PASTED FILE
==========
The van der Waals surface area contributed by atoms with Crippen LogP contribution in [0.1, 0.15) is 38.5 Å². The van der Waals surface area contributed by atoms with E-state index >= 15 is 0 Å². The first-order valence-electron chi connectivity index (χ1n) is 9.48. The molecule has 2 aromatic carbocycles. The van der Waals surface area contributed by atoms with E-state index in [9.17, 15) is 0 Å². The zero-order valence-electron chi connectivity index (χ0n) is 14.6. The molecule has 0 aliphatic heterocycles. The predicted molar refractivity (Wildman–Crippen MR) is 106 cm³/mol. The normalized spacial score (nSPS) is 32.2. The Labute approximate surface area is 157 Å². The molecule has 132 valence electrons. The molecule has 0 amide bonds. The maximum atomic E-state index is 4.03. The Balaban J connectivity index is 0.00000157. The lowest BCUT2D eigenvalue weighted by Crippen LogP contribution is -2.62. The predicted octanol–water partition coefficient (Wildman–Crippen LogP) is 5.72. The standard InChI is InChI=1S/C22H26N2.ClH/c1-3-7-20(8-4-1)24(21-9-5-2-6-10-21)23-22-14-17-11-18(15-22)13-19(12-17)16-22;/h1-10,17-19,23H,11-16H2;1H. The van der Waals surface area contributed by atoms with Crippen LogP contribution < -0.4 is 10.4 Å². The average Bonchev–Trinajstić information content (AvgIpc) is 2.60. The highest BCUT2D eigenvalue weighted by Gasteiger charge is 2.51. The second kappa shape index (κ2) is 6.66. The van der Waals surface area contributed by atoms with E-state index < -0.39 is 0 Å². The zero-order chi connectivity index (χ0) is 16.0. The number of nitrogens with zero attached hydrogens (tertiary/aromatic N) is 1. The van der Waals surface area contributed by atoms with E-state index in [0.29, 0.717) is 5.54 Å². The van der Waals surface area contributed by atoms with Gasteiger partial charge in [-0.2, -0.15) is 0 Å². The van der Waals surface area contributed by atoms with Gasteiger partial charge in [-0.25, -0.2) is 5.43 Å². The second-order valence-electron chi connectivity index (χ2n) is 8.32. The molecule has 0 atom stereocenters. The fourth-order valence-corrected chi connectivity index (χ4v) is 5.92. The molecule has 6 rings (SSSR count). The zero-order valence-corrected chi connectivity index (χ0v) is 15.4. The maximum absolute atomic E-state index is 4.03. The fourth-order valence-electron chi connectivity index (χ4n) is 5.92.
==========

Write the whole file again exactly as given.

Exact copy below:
The van der Waals surface area contributed by atoms with Crippen LogP contribution in [0.1, 0.15) is 38.5 Å². The van der Waals surface area contributed by atoms with E-state index >= 15 is 0 Å². The first-order valence-electron chi connectivity index (χ1n) is 9.48. The molecule has 2 aromatic carbocycles. The van der Waals surface area contributed by atoms with E-state index in [9.17, 15) is 0 Å². The zero-order valence-electron chi connectivity index (χ0n) is 14.6. The molecule has 0 aliphatic heterocycles. The predicted molar refractivity (Wildman–Crippen MR) is 106 cm³/mol. The normalized spacial score (nSPS) is 32.2. The Labute approximate surface area is 157 Å². The molecule has 132 valence electrons. The molecule has 0 amide bonds. The maximum atomic E-state index is 4.03. The Balaban J connectivity index is 0.00000157. The lowest BCUT2D eigenvalue weighted by Crippen LogP contribution is -2.62. The predicted octanol–water partition coefficient (Wildman–Crippen LogP) is 5.72. The standard InChI is InChI=1S/C22H26N2.ClH/c1-3-7-20(8-4-1)24(21-9-5-2-6-10-21)23-22-14-17-11-18(15-22)13-19(12-17)16-22;/h1-10,17-19,23H,11-16H2;1H. The van der Waals surface area contributed by atoms with Crippen LogP contribution < -0.4 is 10.4 Å². The average Bonchev–Trinajstić information content (AvgIpc) is 2.60. The highest BCUT2D eigenvalue weighted by Gasteiger charge is 2.51. The second kappa shape index (κ2) is 6.66. The van der Waals surface area contributed by atoms with E-state index < -0.39 is 0 Å². The zero-order chi connectivity index (χ0) is 16.0. The number of nitrogens with zero attached hydrogens (tertiary/aromatic N) is 1. The van der Waals surface area contributed by atoms with E-state index in [0.29, 0.717) is 5.54 Å². The van der Waals surface area contributed by atoms with Gasteiger partial charge in [-0.2, -0.15) is 0 Å². The van der Waals surface area contributed by atoms with Gasteiger partial charge in [-0.25, -0.2) is 5.43 Å². The second-order valence-electron chi connectivity index (χ2n) is 8.32. The molecule has 0 atom stereocenters. The fourth-order valence-corrected chi connectivity index (χ4v) is 5.92. The molecule has 6 rings (SSSR count). The zero-order valence-corrected chi connectivity index (χ0v) is 15.4. The maximum absolute atomic E-state index is 4.03. The fourth-order valence-electron chi connectivity index (χ4n) is 5.92.